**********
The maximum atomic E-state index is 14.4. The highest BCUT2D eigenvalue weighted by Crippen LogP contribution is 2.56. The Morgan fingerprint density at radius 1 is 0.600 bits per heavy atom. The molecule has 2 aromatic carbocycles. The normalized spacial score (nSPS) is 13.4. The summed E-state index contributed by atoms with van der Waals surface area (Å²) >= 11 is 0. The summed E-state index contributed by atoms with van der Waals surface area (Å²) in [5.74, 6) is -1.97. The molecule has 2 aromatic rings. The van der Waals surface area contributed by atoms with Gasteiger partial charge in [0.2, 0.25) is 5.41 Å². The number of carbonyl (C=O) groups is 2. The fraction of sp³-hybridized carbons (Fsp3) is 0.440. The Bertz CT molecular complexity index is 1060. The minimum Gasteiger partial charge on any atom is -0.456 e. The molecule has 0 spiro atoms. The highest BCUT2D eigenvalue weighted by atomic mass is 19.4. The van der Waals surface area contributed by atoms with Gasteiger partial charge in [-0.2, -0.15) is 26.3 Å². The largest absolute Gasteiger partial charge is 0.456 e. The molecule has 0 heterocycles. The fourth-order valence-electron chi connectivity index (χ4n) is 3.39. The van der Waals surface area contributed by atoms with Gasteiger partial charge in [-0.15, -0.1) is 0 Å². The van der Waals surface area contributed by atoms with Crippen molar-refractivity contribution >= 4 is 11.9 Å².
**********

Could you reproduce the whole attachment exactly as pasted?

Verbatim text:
The maximum atomic E-state index is 14.4. The highest BCUT2D eigenvalue weighted by Crippen LogP contribution is 2.56. The Morgan fingerprint density at radius 1 is 0.600 bits per heavy atom. The molecule has 2 aromatic carbocycles. The normalized spacial score (nSPS) is 13.4. The summed E-state index contributed by atoms with van der Waals surface area (Å²) >= 11 is 0. The summed E-state index contributed by atoms with van der Waals surface area (Å²) in [5.74, 6) is -1.97. The molecule has 2 aromatic rings. The van der Waals surface area contributed by atoms with Gasteiger partial charge in [0.2, 0.25) is 5.41 Å². The number of carbonyl (C=O) groups is 2. The fraction of sp³-hybridized carbons (Fsp3) is 0.440. The Bertz CT molecular complexity index is 1060. The minimum Gasteiger partial charge on any atom is -0.456 e. The molecule has 0 spiro atoms. The highest BCUT2D eigenvalue weighted by atomic mass is 19.4. The van der Waals surface area contributed by atoms with Gasteiger partial charge in [-0.2, -0.15) is 26.3 Å². The largest absolute Gasteiger partial charge is 0.456 e. The molecule has 0 heterocycles. The fourth-order valence-electron chi connectivity index (χ4n) is 3.39. The van der Waals surface area contributed by atoms with Gasteiger partial charge in [-0.15, -0.1) is 0 Å². The van der Waals surface area contributed by atoms with Crippen molar-refractivity contribution >= 4 is 11.9 Å².